Last Updated on Mar 13, 2020 by James W
When you’re in need of a new car for your business there are several factors influencing how you finance it that you’ll want to look at. Understanding the financial implications of either leasing or buying a vehicle is paramount if you want to get the best value for money. We’ve put together a guide to the benefits and the downsides of each to see if contract hire or buying is the best for you and your business.
The Benefits of Contract Hire
Contract hire allows you to pay for the use of the car in regular instalments, similar to if you were to take out a car loan, however there are some key differences of which you should be aware.
With contract hire you might be able to access higher spec vehicles than you would usually be able to afford. This is due to the way business contract hire works vs. a car loan. Car loans are based on the full price of a car whereas with hiring, this is only based on a certain percentage of the overall price of the car: the time in which you’ll be using it before the contract expires, typically 3 to 5 years.
As an example, on a £20,000car the entire purchase price would have to be financed with a car loan. Compared to contract hire, you’ll only have to pay the difference between purchase price and resale value at the end of the agreed contract.
Continuing with the example above; if the residual value of the car is 50% after 5 years, you’ll only have to pay off £10,000 over those years. Down payments typically range from 1 to 12 months’ worth of payments in advance depending on your situation and this reduces your monthly costs the higher the down payment.
Again, the down payment amount is negotiable so you can have the flexibility to change payments depending on your situation. So, if you wish to only put down the minimum down payment, monthly payments will be higher, however the overall cost will be the same. The best option to choose depends on your cash flow situation.
As mentioned, typically,contract hire contracts run between 2 to 4 years which, incidentally, is the manufacturer’s warranty period for most vehicle makes. This means vehicles are covered under warranty for repairs for the whole duration of your contract. Any additional warranty can be added onto your contract if you’re opting for a longer term contract. You can also fully customize your vehicle, as often they’ll come direct from the factory, allowing you to keep up to date with the latest technology and mod cons.
So, if you’ll need a new vehicle every few years and need the safety of the latest technology and manufacturerwarranties, contract hire is a great option. At the end of your contract you’ll have the option to simply hand the vehicle back, upgrade to a new vehicle with a new contract or continue by renewing the contract.
There are a few caveats however; mileage must be agreed in advance and any additional damage not deemed normal wear and tear must be rectified beforehand. If you exceed your mileage, you’ll incur additional fees as the vehicle will have devalued at a faster rate than previously calculated.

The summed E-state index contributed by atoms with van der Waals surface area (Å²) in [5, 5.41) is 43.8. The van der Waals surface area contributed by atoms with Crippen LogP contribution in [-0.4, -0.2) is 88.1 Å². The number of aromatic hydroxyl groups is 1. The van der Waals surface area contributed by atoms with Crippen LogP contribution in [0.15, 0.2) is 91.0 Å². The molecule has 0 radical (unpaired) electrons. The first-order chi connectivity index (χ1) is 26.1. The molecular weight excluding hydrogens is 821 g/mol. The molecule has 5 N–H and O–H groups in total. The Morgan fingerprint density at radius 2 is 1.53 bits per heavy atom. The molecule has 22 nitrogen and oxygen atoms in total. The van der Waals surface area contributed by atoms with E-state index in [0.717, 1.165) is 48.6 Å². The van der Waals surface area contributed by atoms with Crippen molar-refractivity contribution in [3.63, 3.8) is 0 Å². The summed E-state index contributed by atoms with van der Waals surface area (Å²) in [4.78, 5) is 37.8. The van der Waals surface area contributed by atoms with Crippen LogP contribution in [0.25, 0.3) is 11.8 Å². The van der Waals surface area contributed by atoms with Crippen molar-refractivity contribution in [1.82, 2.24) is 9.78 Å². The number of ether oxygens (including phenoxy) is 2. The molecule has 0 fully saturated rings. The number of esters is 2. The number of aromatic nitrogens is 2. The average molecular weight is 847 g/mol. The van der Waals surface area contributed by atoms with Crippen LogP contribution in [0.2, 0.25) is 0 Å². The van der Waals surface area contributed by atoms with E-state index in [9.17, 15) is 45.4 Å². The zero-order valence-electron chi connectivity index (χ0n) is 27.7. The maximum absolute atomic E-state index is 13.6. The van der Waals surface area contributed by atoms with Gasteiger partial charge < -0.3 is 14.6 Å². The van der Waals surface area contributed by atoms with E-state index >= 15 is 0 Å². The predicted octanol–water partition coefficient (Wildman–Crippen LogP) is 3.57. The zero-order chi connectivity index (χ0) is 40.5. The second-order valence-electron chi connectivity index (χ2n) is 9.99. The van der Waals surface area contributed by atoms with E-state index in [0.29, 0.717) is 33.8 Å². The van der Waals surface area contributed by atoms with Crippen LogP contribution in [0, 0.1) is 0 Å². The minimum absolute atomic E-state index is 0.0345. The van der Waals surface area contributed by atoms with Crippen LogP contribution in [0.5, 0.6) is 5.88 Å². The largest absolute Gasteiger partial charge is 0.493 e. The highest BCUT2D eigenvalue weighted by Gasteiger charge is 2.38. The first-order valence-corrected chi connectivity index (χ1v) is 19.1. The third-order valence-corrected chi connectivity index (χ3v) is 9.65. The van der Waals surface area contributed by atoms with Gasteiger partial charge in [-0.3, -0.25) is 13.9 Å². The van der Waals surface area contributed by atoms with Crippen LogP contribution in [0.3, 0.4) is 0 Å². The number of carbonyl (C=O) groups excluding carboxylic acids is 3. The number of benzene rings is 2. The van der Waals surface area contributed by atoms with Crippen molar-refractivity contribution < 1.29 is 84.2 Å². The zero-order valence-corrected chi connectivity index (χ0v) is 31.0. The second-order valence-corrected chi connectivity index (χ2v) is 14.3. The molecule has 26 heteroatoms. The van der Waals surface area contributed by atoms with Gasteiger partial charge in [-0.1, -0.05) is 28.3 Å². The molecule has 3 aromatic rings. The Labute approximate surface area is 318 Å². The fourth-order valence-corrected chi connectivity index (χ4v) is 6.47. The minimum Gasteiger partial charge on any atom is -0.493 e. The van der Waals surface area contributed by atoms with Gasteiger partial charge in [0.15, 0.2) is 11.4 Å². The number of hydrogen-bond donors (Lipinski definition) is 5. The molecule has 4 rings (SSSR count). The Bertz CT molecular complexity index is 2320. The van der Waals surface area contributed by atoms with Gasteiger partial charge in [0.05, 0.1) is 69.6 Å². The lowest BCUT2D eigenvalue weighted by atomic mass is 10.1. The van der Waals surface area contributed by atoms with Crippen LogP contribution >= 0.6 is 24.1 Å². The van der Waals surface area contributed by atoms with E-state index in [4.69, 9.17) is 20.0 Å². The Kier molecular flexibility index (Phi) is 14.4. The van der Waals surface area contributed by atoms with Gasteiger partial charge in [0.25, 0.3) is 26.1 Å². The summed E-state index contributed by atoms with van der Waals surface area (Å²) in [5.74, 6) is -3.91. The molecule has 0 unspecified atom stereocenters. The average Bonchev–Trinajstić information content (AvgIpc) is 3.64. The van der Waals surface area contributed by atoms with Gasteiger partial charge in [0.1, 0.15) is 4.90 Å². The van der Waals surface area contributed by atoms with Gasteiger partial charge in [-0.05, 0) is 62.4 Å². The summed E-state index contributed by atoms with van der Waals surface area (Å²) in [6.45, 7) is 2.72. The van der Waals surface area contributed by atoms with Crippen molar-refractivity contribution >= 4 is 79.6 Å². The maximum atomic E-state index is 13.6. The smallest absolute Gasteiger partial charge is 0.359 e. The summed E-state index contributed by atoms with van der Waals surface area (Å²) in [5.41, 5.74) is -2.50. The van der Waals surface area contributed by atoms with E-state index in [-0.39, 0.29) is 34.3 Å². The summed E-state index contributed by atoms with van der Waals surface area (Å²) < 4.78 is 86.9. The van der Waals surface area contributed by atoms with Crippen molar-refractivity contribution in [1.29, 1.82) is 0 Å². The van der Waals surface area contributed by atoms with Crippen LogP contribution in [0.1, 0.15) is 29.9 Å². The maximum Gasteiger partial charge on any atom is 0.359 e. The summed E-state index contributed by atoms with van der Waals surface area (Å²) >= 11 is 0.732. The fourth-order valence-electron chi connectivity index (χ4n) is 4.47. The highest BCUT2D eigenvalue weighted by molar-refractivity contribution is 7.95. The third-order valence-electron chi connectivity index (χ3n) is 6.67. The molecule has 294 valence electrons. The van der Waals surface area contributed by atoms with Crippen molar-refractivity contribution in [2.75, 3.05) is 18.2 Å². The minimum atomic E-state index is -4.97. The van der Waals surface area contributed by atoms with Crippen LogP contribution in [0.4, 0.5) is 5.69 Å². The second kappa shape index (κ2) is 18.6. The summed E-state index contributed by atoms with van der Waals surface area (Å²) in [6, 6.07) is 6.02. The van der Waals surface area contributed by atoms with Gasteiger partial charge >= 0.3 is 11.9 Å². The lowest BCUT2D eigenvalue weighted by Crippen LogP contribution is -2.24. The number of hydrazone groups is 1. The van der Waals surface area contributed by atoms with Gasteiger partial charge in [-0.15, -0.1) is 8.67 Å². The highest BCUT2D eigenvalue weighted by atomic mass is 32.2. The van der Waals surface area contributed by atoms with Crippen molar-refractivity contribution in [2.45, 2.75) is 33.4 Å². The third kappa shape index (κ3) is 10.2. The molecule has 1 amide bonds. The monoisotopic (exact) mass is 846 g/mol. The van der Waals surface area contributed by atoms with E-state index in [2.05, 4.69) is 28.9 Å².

As cars are depreciating assets, it’s a good idea to keep them off your asset list to help with your balancing your books. You won’t have cash invested and depreciating, so the costs of the contract hire agreement can be classed as tax deductible in lieu with other business costs.
Advantages of Buying a Business Vehicle
If you’re looking to keep a new vehicle for a long time, then buying can be advantageous if you don’t need the latest model vehicles and have cover in place for accidents, breakdowns or maintenance.
Additionally, if you own the vehicle you’ve got no mileage restrictions so if you are intending to be on the road covering distances in excess of 10,000 miles per year for more than 4 years, then buying can be a better option.
Again, you won’t necessarily have to repair the vehicles before wanting to get rid of them, if you’re intending on running them until they are scrapped or of a low value. Contract Hire generally keeps the value of the vehicle through mileage restrictions and excess wear repair requirements, so it depends in part on the nature of your vehicle usage, be it driving to meetings or loading up with trade goods.
Disadvantages of Buying a Business Vehicle
When you buy a car there’s a lot of uncertainty surrounding the resale value, which is heavily dependent on demand, total mileage, wear and tear and make or model. It’s a bit of a roll of the dice, plus, remember add in seller fees or the hassle of negotiating a fair price and you’ve got a mini-nightmare on your hands. With contract hire you don’t have any of this, the final value of the car is set, so you know how much it is going to cost during the time it’s being used by you.
Additionally, a significant deposit is required when buying on finance. Typically this is between 10 and 20 per cent when taking out a financial package for a vehicle, so the £20,000 car is going to need £2,000 to £4,000 up front, plus the monthly payments.
The shorter term nature of these contracts outweighs the long term payments for a car loan, which can stretch more than 7 years, by which time the average vehicle will have depreciated significantly. A downside to the long payments schedule is the added interest; the longer the loan period the more the interest payments will creep up.
As covered above, there isn’t a fixed answer for everyone and it depends heavily on your personal circumstances.